All controversies and debates over wearing face masks to the side, medical science played a powerful role in the ability of people around the world to survive the tumultuous rollercoaster of cataclysmic events now forever known as the year 2020. Although less spectacular when it came to taking over news headlines, the comfort provided by the timeless voices of cherished literary heroes also helped us endure mandated and self-imposed quarantines. Included among such voices was that of the Lebanese-American poet and artist Khalil Gibran (January 6, 1883 - April 10, 1931).
That is not at all surprising considering how generations continue to discover and rediscover the value of Gibran’s shared insights on such subjects as: Pain, Death, Work, Teaching, Joy, and Sorrow. His words embroider with uncommon wisdom and beauty the fabric of life as experienced on levels which transcend single personalities or cultures.
Two Important Titles
With the approach of the 100th anniversary of his classic bestselling book, THE PROPHET (first published in 1923), a number of works by and/or about Gibran were republished this past year. Two of the most important were: Beloved Prophet 2020, The Abridged Love Letters of Kahlil Gibran and Mary Haskell Her Private Journals; plus, And the Prophet Said: Kahlil Gibran's Classic Text with Newly Discovered Writings, both edited by Dalton Hilu Einhorn. (My own Dreams of the Immortal City Savannah published in 2019 includes a chapter on Gibran and the artists Claude Monet and Luther E. Vann as featured at the Telfair Museum in Savannah, Georgia.)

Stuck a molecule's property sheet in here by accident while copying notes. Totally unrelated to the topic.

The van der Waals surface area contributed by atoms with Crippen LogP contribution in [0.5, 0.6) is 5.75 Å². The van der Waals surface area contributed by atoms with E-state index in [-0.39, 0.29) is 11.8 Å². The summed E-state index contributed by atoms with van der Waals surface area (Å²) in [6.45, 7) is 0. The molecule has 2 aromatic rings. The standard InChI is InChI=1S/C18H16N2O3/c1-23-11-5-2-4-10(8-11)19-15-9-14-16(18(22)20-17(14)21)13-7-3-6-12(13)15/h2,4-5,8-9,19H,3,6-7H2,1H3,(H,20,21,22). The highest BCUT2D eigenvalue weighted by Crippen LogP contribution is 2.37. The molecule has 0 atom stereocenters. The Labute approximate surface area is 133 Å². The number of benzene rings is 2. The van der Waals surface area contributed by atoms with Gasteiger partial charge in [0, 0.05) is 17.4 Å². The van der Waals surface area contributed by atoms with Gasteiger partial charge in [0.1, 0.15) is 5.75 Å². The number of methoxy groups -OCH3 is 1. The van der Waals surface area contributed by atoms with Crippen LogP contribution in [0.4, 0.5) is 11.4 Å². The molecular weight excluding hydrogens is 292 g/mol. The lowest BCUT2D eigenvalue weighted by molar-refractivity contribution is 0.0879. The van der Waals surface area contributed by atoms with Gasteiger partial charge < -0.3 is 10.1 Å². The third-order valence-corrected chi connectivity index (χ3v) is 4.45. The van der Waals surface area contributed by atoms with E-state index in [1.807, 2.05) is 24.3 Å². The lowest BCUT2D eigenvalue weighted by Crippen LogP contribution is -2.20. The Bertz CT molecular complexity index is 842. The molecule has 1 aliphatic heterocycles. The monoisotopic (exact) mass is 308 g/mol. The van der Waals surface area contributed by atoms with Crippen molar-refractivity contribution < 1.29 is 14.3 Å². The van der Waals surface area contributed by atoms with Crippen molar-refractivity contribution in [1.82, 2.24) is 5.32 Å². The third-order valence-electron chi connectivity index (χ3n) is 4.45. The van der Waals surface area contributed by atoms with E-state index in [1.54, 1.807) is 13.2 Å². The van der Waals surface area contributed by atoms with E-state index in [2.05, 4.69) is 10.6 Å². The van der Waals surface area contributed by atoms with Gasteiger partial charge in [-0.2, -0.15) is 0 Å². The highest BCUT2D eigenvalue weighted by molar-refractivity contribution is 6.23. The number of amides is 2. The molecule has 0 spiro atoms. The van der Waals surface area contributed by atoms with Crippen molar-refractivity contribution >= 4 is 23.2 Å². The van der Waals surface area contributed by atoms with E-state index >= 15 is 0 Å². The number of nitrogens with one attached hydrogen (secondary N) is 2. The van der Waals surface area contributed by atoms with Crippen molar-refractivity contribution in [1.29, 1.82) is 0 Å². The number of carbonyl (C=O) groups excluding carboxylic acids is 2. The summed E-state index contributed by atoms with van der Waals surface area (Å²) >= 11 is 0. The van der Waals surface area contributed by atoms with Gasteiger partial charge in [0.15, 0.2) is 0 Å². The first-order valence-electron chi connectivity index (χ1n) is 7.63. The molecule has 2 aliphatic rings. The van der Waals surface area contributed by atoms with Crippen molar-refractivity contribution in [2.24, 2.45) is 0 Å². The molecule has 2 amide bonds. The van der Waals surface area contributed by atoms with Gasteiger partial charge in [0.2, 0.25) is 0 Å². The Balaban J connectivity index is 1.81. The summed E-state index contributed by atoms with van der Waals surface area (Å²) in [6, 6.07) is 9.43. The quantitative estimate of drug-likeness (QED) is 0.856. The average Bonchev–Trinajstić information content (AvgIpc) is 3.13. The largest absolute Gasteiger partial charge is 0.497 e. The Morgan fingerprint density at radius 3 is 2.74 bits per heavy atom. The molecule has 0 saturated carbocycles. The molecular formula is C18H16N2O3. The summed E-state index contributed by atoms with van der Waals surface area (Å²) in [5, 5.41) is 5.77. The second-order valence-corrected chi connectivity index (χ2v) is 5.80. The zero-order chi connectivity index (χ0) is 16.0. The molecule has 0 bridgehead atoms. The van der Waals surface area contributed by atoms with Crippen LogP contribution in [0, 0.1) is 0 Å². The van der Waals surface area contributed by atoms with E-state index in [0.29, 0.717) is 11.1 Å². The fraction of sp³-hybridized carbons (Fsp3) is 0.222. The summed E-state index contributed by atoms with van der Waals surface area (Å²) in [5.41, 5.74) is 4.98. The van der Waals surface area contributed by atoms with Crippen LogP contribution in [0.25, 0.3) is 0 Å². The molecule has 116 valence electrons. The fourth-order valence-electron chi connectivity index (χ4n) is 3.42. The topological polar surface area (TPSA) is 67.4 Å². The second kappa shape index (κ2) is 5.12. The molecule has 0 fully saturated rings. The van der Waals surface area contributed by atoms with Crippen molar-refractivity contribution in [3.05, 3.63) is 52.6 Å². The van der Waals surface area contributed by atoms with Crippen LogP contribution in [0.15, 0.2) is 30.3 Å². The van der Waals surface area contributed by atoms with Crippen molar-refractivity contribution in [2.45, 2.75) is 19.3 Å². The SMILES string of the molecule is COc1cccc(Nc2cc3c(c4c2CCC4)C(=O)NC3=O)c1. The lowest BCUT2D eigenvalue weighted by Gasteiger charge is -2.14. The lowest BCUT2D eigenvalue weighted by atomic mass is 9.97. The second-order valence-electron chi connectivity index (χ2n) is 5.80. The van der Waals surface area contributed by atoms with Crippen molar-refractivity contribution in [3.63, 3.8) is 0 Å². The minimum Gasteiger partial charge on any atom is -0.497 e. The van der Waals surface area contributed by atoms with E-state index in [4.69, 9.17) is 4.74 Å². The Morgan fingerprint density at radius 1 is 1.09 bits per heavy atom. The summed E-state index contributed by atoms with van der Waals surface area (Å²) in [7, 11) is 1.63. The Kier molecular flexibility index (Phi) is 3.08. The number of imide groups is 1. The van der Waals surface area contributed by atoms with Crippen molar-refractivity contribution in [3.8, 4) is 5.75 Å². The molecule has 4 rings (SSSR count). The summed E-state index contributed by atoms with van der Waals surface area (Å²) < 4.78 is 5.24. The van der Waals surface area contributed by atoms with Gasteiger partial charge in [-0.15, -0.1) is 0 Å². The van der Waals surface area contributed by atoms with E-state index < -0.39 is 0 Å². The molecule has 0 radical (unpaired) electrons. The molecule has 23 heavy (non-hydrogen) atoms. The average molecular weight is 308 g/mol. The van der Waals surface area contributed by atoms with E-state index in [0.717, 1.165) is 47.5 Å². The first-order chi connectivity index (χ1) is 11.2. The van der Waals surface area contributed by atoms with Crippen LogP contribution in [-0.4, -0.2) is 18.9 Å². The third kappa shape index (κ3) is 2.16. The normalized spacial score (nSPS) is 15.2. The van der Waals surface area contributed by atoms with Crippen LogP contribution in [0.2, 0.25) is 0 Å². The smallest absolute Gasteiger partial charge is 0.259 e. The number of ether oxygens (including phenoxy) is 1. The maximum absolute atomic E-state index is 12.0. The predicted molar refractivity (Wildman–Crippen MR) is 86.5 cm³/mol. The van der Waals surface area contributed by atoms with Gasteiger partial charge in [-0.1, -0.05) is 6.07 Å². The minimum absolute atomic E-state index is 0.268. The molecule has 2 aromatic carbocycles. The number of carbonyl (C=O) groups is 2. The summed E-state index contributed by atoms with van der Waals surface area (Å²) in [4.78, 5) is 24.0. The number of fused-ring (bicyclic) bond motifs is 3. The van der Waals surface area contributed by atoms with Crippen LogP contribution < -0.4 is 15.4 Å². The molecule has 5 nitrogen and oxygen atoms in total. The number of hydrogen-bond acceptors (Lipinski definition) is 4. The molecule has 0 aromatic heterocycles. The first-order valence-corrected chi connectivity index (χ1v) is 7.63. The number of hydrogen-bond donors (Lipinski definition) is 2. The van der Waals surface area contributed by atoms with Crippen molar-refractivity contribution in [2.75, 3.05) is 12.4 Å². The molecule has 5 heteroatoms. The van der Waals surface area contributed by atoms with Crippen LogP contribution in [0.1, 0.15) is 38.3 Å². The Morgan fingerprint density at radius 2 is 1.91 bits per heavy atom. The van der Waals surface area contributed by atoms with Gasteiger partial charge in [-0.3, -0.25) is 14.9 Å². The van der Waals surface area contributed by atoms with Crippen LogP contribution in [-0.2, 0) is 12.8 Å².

In his foreword to And the Prophet Said, poet Daniel Ladinsky describes the Arabic word “wali” as one which has “a range of meanings: custodian, protector, helper, friend of the Beloved, friend of all, or saint.” He then adds: “A book can become a wali.” It was my good fortune many years ago while working as a bookseller to come across a 11th-edition copy of Beloved Prophet. It became for me a much-treasured wali. I later, around 2008, published a review of it on Amazon (it can now be read on Goodreads). Several years after that, I was pleasantly surprised to receive the following inquiry about it:
Dear Aberjhani, you posted a review on Amazon of Beloved Prophet edited by Virginia Hilu. Virginia Hilu was my mother, and she died at a young age when I was very young. I know very little about this book and wondered if you could share with me your impression on what she did and what was significant about her book. Thanks!
Contemporary award-winning author of classically-styled works in history, poetry, creative nonfiction, speculative fiction, and journalism.